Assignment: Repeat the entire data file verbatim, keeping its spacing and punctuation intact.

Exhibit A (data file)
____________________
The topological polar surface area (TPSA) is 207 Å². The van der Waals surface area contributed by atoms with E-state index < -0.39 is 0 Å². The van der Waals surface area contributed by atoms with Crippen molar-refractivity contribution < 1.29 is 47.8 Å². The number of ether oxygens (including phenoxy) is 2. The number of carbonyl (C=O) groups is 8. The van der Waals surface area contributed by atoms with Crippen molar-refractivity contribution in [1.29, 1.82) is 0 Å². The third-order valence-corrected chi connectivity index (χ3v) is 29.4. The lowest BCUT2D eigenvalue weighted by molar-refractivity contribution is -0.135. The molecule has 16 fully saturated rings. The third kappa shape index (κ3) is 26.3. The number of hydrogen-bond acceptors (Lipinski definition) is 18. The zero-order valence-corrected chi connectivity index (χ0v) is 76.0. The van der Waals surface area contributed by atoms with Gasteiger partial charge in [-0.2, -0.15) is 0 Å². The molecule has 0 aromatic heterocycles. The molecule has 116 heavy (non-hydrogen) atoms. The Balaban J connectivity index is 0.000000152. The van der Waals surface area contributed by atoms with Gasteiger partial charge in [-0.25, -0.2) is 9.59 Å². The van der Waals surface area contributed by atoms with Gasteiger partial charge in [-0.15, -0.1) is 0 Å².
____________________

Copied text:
The topological polar surface area (TPSA) is 207 Å². The van der Waals surface area contributed by atoms with E-state index < -0.39 is 0 Å². The van der Waals surface area contributed by atoms with Crippen molar-refractivity contribution < 1.29 is 47.8 Å². The number of ether oxygens (including phenoxy) is 2. The number of carbonyl (C=O) groups is 8. The van der Waals surface area contributed by atoms with Crippen molar-refractivity contribution in [1.29, 1.82) is 0 Å². The third-order valence-corrected chi connectivity index (χ3v) is 29.4. The lowest BCUT2D eigenvalue weighted by molar-refractivity contribution is -0.135. The molecule has 16 fully saturated rings. The third kappa shape index (κ3) is 26.3. The number of hydrogen-bond acceptors (Lipinski definition) is 18. The zero-order valence-corrected chi connectivity index (χ0v) is 76.0. The van der Waals surface area contributed by atoms with Gasteiger partial charge in [-0.2, -0.15) is 0 Å². The molecule has 0 aromatic heterocycles. The molecule has 116 heavy (non-hydrogen) atoms. The Balaban J connectivity index is 0.000000152. The van der Waals surface area contributed by atoms with Gasteiger partial charge in [-0.25, -0.2) is 9.59 Å². The van der Waals surface area contributed by atoms with Gasteiger partial charge in [-0.15, -0.1) is 0 Å².